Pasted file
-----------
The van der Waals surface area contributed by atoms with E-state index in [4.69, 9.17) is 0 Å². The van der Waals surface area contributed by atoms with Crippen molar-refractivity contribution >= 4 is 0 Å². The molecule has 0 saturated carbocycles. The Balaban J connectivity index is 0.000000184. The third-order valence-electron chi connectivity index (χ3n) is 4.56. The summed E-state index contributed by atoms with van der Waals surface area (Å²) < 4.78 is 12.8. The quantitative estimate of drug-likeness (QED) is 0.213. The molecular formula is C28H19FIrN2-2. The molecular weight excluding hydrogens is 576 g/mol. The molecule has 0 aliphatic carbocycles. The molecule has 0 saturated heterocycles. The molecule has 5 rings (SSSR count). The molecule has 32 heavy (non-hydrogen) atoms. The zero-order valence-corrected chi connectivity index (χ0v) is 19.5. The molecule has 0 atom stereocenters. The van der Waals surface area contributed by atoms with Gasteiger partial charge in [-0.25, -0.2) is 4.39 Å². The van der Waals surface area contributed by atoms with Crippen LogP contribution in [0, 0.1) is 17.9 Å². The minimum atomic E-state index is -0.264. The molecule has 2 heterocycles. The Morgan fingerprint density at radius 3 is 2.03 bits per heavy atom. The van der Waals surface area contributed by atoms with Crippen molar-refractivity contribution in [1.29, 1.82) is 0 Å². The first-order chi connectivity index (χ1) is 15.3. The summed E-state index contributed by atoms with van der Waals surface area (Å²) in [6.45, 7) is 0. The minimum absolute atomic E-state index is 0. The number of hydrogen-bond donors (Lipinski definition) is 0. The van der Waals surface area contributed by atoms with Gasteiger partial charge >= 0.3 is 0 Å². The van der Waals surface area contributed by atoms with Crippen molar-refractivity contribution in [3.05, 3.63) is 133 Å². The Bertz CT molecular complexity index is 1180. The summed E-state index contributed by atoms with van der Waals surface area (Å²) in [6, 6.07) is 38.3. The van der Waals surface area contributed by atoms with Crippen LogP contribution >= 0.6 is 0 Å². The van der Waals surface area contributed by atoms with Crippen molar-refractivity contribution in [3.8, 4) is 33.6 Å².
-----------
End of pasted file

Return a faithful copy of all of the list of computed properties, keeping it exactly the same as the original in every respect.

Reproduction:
The van der Waals surface area contributed by atoms with E-state index in [4.69, 9.17) is 0 Å². The van der Waals surface area contributed by atoms with Crippen molar-refractivity contribution >= 4 is 0 Å². The molecule has 0 saturated carbocycles. The Balaban J connectivity index is 0.000000184. The third-order valence-electron chi connectivity index (χ3n) is 4.56. The summed E-state index contributed by atoms with van der Waals surface area (Å²) < 4.78 is 12.8. The quantitative estimate of drug-likeness (QED) is 0.213. The molecular formula is C28H19FIrN2-2. The molecular weight excluding hydrogens is 576 g/mol. The molecule has 0 aliphatic carbocycles. The molecule has 0 saturated heterocycles. The molecule has 5 rings (SSSR count). The molecule has 32 heavy (non-hydrogen) atoms. The zero-order valence-corrected chi connectivity index (χ0v) is 19.5. The molecule has 0 atom stereocenters. The van der Waals surface area contributed by atoms with Gasteiger partial charge in [-0.25, -0.2) is 4.39 Å². The van der Waals surface area contributed by atoms with Crippen LogP contribution in [0, 0.1) is 17.9 Å². The minimum atomic E-state index is -0.264. The molecule has 2 heterocycles. The Morgan fingerprint density at radius 3 is 2.03 bits per heavy atom. The van der Waals surface area contributed by atoms with Crippen molar-refractivity contribution in [1.29, 1.82) is 0 Å². The first-order chi connectivity index (χ1) is 15.3. The summed E-state index contributed by atoms with van der Waals surface area (Å²) in [6.45, 7) is 0. The minimum absolute atomic E-state index is 0. The number of hydrogen-bond donors (Lipinski definition) is 0. The van der Waals surface area contributed by atoms with Gasteiger partial charge >= 0.3 is 0 Å². The van der Waals surface area contributed by atoms with Crippen molar-refractivity contribution in [3.05, 3.63) is 133 Å². The Bertz CT molecular complexity index is 1180. The summed E-state index contributed by atoms with van der Waals surface area (Å²) in [6, 6.07) is 38.3. The van der Waals surface area contributed by atoms with Crippen LogP contribution >= 0.6 is 0 Å². The van der Waals surface area contributed by atoms with Crippen molar-refractivity contribution in [3.8, 4) is 33.6 Å².